Monarda sp. (Bee-balm, Wild bergamot, Oswego tea)


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Monarda sp. (Bee-balm, Wild bergamot, Oswego tea)

Postby AlexZorach » Sep 25th, '09, 10:57

I grow two different species of Mondarda in my garden, and there's a third that I sometimes have found growing wild here in Delaware. The common names are Bee-balm, Wild bergamot, and Oswego tea. They're all delicious...

I often make them into teas just on their own, either fresh or dried, and I blend them with black teas and with other herbs, particularly mint.

Blending them with black tea yields something very similar to Earl Grey.

I've never seen these teas commercially available; I would be eager to see what kind of quality people could come up with. I don't know if they're realistic to cultivate commercially. They grow with little effort in my garden and spread readily. They always end up with powdery mildew by the end of the summer, but it doesn't seem to harm the plants and they're always fresh and ready for harvest in the spring, and in wet years there's often enough fresh growth in the summer and early fall to keep gathering them.
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Re: Monarda sp. (Bee-balm, Wild bergamot, Oswego tea)

Postby JillDragon » Sep 26th, '09, 05:16

I tried to grow some bergamot this year as an experiment but no matter what I do they end up with powerdy mildew and I'm hesitant to use them for anything at that point. They do smell wonderful though so I haven't actually given them up as lost cause yet.

I know the First Nation peoples would make a tea out of straight bergamot that they drank for various ills. I'd like to try it if I can actually get some decent leaves.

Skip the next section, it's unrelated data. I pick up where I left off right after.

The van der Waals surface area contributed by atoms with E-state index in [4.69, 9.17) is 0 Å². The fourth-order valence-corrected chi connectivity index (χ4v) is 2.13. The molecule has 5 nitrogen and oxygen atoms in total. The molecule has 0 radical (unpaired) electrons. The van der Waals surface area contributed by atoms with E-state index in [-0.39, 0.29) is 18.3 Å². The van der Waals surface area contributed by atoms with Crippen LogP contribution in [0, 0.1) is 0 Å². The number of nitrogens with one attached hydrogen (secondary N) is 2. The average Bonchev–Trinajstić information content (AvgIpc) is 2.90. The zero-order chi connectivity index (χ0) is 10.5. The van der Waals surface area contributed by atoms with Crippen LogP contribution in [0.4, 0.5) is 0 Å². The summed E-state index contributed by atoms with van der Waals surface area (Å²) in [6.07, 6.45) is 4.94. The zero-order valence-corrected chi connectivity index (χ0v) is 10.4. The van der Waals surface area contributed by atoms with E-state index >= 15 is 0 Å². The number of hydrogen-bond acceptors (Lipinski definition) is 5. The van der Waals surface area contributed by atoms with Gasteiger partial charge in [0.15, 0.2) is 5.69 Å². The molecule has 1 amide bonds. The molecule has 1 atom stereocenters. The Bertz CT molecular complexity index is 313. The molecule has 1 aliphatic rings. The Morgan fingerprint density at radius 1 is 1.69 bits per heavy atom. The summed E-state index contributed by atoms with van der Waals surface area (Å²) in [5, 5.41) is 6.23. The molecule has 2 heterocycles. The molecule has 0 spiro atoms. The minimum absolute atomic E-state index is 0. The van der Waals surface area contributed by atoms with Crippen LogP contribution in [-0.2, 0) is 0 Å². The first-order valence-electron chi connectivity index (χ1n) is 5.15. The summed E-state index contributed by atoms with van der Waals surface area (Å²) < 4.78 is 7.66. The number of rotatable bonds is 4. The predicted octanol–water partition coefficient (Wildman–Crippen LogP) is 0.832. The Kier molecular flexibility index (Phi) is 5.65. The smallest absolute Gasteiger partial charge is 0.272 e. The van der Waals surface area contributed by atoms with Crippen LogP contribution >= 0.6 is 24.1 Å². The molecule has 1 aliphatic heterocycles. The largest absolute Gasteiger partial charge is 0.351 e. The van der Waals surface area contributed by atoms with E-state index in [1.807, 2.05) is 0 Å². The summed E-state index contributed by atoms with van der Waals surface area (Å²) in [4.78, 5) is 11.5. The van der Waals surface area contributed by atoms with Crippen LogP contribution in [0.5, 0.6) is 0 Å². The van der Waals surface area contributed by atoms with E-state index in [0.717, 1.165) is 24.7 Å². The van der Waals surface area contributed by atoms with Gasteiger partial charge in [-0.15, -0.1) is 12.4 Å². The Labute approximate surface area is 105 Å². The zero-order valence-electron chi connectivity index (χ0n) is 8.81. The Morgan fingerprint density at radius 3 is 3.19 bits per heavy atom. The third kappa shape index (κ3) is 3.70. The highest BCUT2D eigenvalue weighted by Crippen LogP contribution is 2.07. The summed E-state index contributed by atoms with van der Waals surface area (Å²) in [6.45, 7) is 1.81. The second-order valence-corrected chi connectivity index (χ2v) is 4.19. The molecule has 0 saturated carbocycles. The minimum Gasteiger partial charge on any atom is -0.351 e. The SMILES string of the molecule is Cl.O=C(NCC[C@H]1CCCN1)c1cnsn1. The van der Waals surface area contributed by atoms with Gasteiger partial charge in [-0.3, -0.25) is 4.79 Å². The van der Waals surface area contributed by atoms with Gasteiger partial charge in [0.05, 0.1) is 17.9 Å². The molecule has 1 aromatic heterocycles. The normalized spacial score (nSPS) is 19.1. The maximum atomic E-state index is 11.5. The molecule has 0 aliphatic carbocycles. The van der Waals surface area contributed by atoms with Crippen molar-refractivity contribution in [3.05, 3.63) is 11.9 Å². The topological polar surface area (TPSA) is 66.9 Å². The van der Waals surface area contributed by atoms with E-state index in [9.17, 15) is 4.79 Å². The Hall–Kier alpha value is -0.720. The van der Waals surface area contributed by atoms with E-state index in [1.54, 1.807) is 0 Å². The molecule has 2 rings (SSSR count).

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Re: Monarda sp. (Bee-balm, Wild bergamot, Oswego tea)

Postby AlexZorach » Sep 28th, '09, 10:05

I've had problems with powdery mildew too. We had trouble controlling it for years because we were operating under a misconception...we assumed that mildew = too much moisture (because for many plants it is the case) and were trying to keep the plants dryer and give them more sun...in the case of monarda sp., it's usually the opposite...the mildew becomes a problem when the roots of the plant do not have enough moisture. The plants become stressed out without water and do not produce enough protective chemicals to inhibit the growth of mildew. I recall reading this somewhere but I can't remember the source?

Many of them can tolerate moderate shade. If they're in a very exposed sunny area, try moving some of them to a shadier spot and adding mulch or leaf litter. If you have a dry couple weeks, consider watering them. Too much shade, however, will also result in mildew.

Even if the plants are healthy, however, they will acquire some mildew by the end of the year...that's ok. Healthy plants will usually still have a few mildew-free leaves at the top of the plant even in fall, good for gathering...and in the spring they will generally all be clear (so that's the best time for gathering).

Also...try the different species...one of them is native to the atlantic coastal plain, another native to mountain areas...I'm not sure where the others are from...it may be that one of them is easier to grow than the others. In our yard, one species clearly dominates and the other is a bit more work to keep healthy.

Good luck!
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Re: Monarda sp. (Bee-balm, Wild bergamot, Oswego tea)

Postby judyw » Oct 13th, '09, 09:12

I never thought to grow my own tea!
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